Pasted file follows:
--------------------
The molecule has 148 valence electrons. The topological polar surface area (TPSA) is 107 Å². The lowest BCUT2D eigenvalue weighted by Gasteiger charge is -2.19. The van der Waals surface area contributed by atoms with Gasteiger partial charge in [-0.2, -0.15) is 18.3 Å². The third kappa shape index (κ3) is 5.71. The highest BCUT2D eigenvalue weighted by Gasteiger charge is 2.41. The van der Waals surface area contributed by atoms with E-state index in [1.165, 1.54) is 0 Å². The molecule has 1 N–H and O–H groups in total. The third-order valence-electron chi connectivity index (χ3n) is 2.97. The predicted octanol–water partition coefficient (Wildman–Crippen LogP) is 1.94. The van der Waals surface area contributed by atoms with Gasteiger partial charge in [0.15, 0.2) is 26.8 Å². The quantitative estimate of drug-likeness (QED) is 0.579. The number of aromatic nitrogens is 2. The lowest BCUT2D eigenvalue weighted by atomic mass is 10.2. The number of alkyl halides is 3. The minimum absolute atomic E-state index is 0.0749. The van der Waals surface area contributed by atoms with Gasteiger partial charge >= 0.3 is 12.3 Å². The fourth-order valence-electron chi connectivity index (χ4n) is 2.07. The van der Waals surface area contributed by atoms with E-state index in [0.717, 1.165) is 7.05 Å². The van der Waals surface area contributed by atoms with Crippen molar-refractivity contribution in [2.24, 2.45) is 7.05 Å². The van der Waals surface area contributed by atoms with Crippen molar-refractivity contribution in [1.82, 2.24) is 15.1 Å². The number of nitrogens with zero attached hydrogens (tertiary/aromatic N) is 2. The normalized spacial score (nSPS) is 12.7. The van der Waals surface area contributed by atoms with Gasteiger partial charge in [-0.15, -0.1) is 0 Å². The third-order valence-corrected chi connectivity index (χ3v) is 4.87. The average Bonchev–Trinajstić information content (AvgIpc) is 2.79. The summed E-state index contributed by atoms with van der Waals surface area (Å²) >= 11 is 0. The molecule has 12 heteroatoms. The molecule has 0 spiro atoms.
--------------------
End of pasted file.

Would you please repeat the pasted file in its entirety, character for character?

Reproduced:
The molecule has 148 valence electrons. The topological polar surface area (TPSA) is 107 Å². The lowest BCUT2D eigenvalue weighted by Gasteiger charge is -2.19. The van der Waals surface area contributed by atoms with Gasteiger partial charge in [-0.2, -0.15) is 18.3 Å². The third kappa shape index (κ3) is 5.71. The highest BCUT2D eigenvalue weighted by Gasteiger charge is 2.41. The van der Waals surface area contributed by atoms with E-state index in [1.165, 1.54) is 0 Å². The molecule has 1 N–H and O–H groups in total. The third-order valence-electron chi connectivity index (χ3n) is 2.97. The predicted octanol–water partition coefficient (Wildman–Crippen LogP) is 1.94. The van der Waals surface area contributed by atoms with Gasteiger partial charge in [0.15, 0.2) is 26.8 Å². The quantitative estimate of drug-likeness (QED) is 0.579. The number of aromatic nitrogens is 2. The lowest BCUT2D eigenvalue weighted by atomic mass is 10.2. The number of alkyl halides is 3. The minimum absolute atomic E-state index is 0.0749. The van der Waals surface area contributed by atoms with Gasteiger partial charge >= 0.3 is 12.3 Å². The fourth-order valence-electron chi connectivity index (χ4n) is 2.07. The van der Waals surface area contributed by atoms with E-state index in [0.717, 1.165) is 7.05 Å². The van der Waals surface area contributed by atoms with Crippen molar-refractivity contribution in [2.24, 2.45) is 7.05 Å². The van der Waals surface area contributed by atoms with Crippen molar-refractivity contribution in [1.82, 2.24) is 15.1 Å². The number of nitrogens with zero attached hydrogens (tertiary/aromatic N) is 2. The normalized spacial score (nSPS) is 12.7. The van der Waals surface area contributed by atoms with Gasteiger partial charge in [-0.15, -0.1) is 0 Å². The third-order valence-corrected chi connectivity index (χ3v) is 4.87. The average Bonchev–Trinajstić information content (AvgIpc) is 2.79. The summed E-state index contributed by atoms with van der Waals surface area (Å²) >= 11 is 0. The molecule has 12 heteroatoms. The molecule has 0 spiro atoms.